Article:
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Louis Comfort Tiffany's Art Jewelry
Louis Comfort Tiffany continued the tradition of offering unique jewelry the patrons of Tiffany & Co. had come to expect when he took over the company in 1902 after his father, Charles Lewis Tiffany, had passed away. His vision for expanding the company's adornment business was different, however, than the elegant extravagance of his father's era using precious jewels obtained from European royalty.
Tiffany's "art jewelry," as L.C. Tiffany referred to it, largely reflected the themes and styles popular during the Art Nouveau movement, the hand craftsmanship of Arts and Crafts wares, and elements gleaned from exotic objects he admired, and these melded beautifully together.
Louis Comfort Tiffany ensured that the colors and Art Nouveau style that made his glass a form of artistry would be transferred into wearable creations. According to the Charles Hosmer Morse Musuem, he used primarily semiprecious stones and enameling in the 750 art jewelry pieces sold through his family's business. Tiffany's newly established art jewelry and existing enameling departments were closely linked as each piece of jewelry was designed and crafted with impeccable detail.
The enamels were formed using a glass-like paste applied to metal and high heat, a process the company perfected in 1898 and also used on Tiffany's Favrile wares. These enamels offered color options for jewelry manufacture outside the norm. While Louis didn't actually create the jewelry, it was produced by talented jewelers under his supervision and some, like the peacock necklace shown above, were produced from his own design sketches.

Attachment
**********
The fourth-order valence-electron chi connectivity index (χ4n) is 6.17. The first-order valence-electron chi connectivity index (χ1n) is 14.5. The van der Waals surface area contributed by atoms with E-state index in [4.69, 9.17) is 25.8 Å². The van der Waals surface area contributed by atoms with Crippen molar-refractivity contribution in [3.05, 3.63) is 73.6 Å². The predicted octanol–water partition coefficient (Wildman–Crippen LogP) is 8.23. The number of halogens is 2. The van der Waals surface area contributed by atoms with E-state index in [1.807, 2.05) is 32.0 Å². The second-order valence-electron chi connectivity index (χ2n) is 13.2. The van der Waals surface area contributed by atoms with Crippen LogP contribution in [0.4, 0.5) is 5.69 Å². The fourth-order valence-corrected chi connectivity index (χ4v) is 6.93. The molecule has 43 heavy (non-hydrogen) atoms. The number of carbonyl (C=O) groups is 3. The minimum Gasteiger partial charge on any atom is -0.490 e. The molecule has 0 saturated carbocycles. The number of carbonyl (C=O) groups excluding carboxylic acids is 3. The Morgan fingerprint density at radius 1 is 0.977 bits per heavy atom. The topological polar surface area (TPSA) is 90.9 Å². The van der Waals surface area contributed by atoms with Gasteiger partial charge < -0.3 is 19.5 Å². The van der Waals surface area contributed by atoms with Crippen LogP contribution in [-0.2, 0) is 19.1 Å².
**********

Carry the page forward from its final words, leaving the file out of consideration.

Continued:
The peacock necklace was crafted by jeweler Julian Munson (Sherman) for exhibition between 1903 and 1906. It is now a part of the Tiffany jewelry installation at the Charles Hosmer Morse Museum of Art in Winter Park, Florida. Comprised of enamel, opal, amethyst, ruby, sapphire, demantoid garnet, emerald, chrysoberyl, and gold, this is the most important existing work in this medium. The front medallion features a peacock mosaic of opals and enamels surrounded by amethysts and sapphires. According to the Morse Museum, exhibition pieces like this one were finished on both sides, and the back of this necklace features an enameled design of pink flamingos.
See page two to view the back of the peacock necklace.Continue to 2 of 3 below.
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Tiffany Peacock Necklace in Reverse
This photo shows the back of the peacock necklace featuring intricately enameled pink flamingos. This exhibition piece was designed between 1903 and 1906 by Louis Comfort Tiffany and crafted by jeweler Julian Munson (Sherman). It is displayed as part of the Tiffany jewelry installation at the Charles Hosmer Morse Museum of Art in Winter Park, Florida.
See page three to view an extraordinary Tiffany jewelry design book.Continue to 3 of 3 below.